It is hardly surprising that newspapers throughout

Page 2
the Arab World regarded the entire Lewinski Affair as being deliberately engineered by Netanyahu -- particularly since the Republicans on Capitol Hill, who pushed the investigation of Clinton's alleged sex scandals, were also Netanyahu's main allies in America.

'Food -- not bombs'

As the wider peace movement had come to pin on Clinton their last hope against Netanyahu, it was not easy to shift gears in the face of the new Gulf Crisis. Like in 1991, the initiative for protest came from groups such as the Hadash Communists and the Hebron Solidarity Committee. Yet the weekly vigils at the US Embassy in Tel-Aviv got surprisingly friendly reactions from by-passers, nor were there hostile reactions to the mostly-Arab Ibna El-Balad vigil with some sharp formulated slogans.
-- On February 19, at the height of the tension, a Ha'aretz ad featured 234 signatures -- among them well-known artists and academics -- on a petition calling for a diplomatic solution for the crisis and for liquidation of all weapons of mass destruction throughout the Middle East. The signatories included also several public figures from the Palestinian Territories, such as the respected Dr. Haidar Abd-el-Shafi.
-- Human rights organizations lodged an appeal to the Supreme Court against the exclusion of foreign workers and Palestinians under Israeli rule from the distribution of gas masks, and peace activists organised to give back their own masks in protest -- both actions cut short by the news of Kofi Annan's successful mission to Baghdad.

Gulf Committee, POB 33076, Tel-Aviv 61330.

It is also hardly surprising that Netanyahu's victorious return from Washington, having budged not the slightest from his tough positions and being none the worse for it, won to his side the elusive 'center' of the Israeli electorate. Barak's edge in the polls was wiped out overnight -- mainly because a great chunk of the former 'undecided' swung over to the side of Netanyahu -- with the added result that internal opposition inside the government camp became almost completely silent. The Prime Minister's already existent reputation as 'a magician', capable of overcoming any crisis, was greatly enhanced.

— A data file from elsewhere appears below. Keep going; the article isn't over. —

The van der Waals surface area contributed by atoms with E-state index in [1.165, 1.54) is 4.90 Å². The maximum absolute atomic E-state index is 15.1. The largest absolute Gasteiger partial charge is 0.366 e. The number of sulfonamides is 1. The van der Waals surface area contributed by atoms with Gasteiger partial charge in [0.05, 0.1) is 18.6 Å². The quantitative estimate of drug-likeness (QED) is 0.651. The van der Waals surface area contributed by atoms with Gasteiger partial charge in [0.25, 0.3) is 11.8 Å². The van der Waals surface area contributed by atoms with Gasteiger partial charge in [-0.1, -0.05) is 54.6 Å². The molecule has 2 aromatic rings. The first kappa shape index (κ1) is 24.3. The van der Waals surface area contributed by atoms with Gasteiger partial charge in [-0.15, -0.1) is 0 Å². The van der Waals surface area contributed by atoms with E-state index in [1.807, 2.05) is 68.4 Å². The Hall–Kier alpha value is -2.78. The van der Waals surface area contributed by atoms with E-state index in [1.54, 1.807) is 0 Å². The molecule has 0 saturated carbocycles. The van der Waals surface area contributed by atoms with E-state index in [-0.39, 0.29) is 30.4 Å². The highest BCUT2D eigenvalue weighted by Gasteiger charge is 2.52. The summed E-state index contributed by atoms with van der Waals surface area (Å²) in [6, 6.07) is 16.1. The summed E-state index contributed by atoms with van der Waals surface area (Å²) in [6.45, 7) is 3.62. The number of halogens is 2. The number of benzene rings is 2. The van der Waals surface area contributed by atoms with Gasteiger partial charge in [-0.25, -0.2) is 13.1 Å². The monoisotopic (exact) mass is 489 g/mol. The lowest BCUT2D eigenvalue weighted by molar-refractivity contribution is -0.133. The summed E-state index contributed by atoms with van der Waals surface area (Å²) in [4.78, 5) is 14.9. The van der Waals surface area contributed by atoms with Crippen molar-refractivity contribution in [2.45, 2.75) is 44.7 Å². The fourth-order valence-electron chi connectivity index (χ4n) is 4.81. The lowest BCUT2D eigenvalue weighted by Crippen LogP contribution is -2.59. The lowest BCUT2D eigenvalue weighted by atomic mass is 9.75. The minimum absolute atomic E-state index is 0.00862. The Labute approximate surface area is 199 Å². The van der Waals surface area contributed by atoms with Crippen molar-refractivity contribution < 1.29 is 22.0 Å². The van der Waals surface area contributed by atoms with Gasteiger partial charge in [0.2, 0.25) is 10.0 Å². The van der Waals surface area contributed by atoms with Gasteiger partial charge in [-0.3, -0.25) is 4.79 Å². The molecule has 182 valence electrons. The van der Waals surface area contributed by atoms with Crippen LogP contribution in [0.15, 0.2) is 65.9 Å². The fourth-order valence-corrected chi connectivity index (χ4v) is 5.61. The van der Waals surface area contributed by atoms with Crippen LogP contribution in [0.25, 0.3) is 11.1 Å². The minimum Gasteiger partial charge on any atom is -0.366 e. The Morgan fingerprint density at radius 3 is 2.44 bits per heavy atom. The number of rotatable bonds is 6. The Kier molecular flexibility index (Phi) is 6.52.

Meanwhile, Ehud Barak -- never a profound thinker or an astute statesman, but rather an ex-general chosen to head Labor solely on the strength of his supposed electability -- came to be regarded more and more as a loser. In the peace movement, as throughout the opposition camp, the upbeat mood generated by last year's giant rally was replaced by growing despair, reflected in and intensified by a series of bleak articles published by columnists identified with the peace camp. The feeling of gloom was completed by growing apprehension over the looming Iraqi crisis.

The false war

Throughout the months of growing tension between the United States and Iraq, all commentators agreed that -- unlike in 1991 -- Saddam Hussein had little interest in shooting missiles at Israel, even if he still had some in operational condition. Doing so would have proven the falsity of the Iraqis' claims to have destroyed all their missiles, and would have thus played into the American hands and helped prolong the crippling economic sanctions against Iraq. It was still less likely that, in Iraq's weakened condition, Saddam would fire non-conventional weapons -- as he had not dared to do in 1991. Yet in the minds of the general Israeli public, all these considerations failed to outweigh a single utterance by Richard Butler, American head of the UN inspection team in Iraq, who aired in public his estimate that Saddam Hussein was in possession of 'enough anthrax to destroy Tel-Aviv.'